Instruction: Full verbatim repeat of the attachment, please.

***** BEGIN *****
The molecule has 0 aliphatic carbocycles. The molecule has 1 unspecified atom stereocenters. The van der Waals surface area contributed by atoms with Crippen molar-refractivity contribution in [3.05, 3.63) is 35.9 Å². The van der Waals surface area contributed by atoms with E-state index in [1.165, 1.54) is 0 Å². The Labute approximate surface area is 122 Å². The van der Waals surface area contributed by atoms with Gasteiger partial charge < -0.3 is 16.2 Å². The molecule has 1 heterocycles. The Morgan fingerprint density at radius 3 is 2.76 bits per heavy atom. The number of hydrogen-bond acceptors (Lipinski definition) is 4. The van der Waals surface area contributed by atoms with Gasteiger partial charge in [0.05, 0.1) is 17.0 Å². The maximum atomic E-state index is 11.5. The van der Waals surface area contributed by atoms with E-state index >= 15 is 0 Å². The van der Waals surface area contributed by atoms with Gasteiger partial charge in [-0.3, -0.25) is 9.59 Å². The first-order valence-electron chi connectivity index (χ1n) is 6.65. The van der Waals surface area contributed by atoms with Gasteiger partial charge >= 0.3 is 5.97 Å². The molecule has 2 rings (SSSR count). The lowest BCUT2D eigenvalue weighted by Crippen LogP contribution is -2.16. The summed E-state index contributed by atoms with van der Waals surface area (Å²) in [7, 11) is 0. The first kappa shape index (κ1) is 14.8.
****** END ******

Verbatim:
The molecule has 0 aliphatic carbocycles. The molecule has 1 unspecified atom stereocenters. The van der Waals surface area contributed by atoms with Crippen molar-refractivity contribution in [3.05, 3.63) is 35.9 Å². The van der Waals surface area contributed by atoms with E-state index in [1.165, 1.54) is 0 Å². The Labute approximate surface area is 122 Å². The van der Waals surface area contributed by atoms with Gasteiger partial charge < -0.3 is 16.2 Å². The molecule has 1 heterocycles. The Morgan fingerprint density at radius 3 is 2.76 bits per heavy atom. The number of hydrogen-bond acceptors (Lipinski definition) is 4. The van der Waals surface area contributed by atoms with Gasteiger partial charge in [0.05, 0.1) is 17.0 Å². The maximum atomic E-state index is 11.5. The van der Waals surface area contributed by atoms with E-state index >= 15 is 0 Å². The van der Waals surface area contributed by atoms with Gasteiger partial charge in [-0.3, -0.25) is 9.59 Å². The first-order valence-electron chi connectivity index (χ1n) is 6.65. The van der Waals surface area contributed by atoms with Gasteiger partial charge >= 0.3 is 5.97 Å². The molecule has 2 rings (SSSR count). The lowest BCUT2D eigenvalue weighted by Crippen LogP contribution is -2.16. The summed E-state index contributed by atoms with van der Waals surface area (Å²) in [7, 11) is 0. The first kappa shape index (κ1) is 14.8.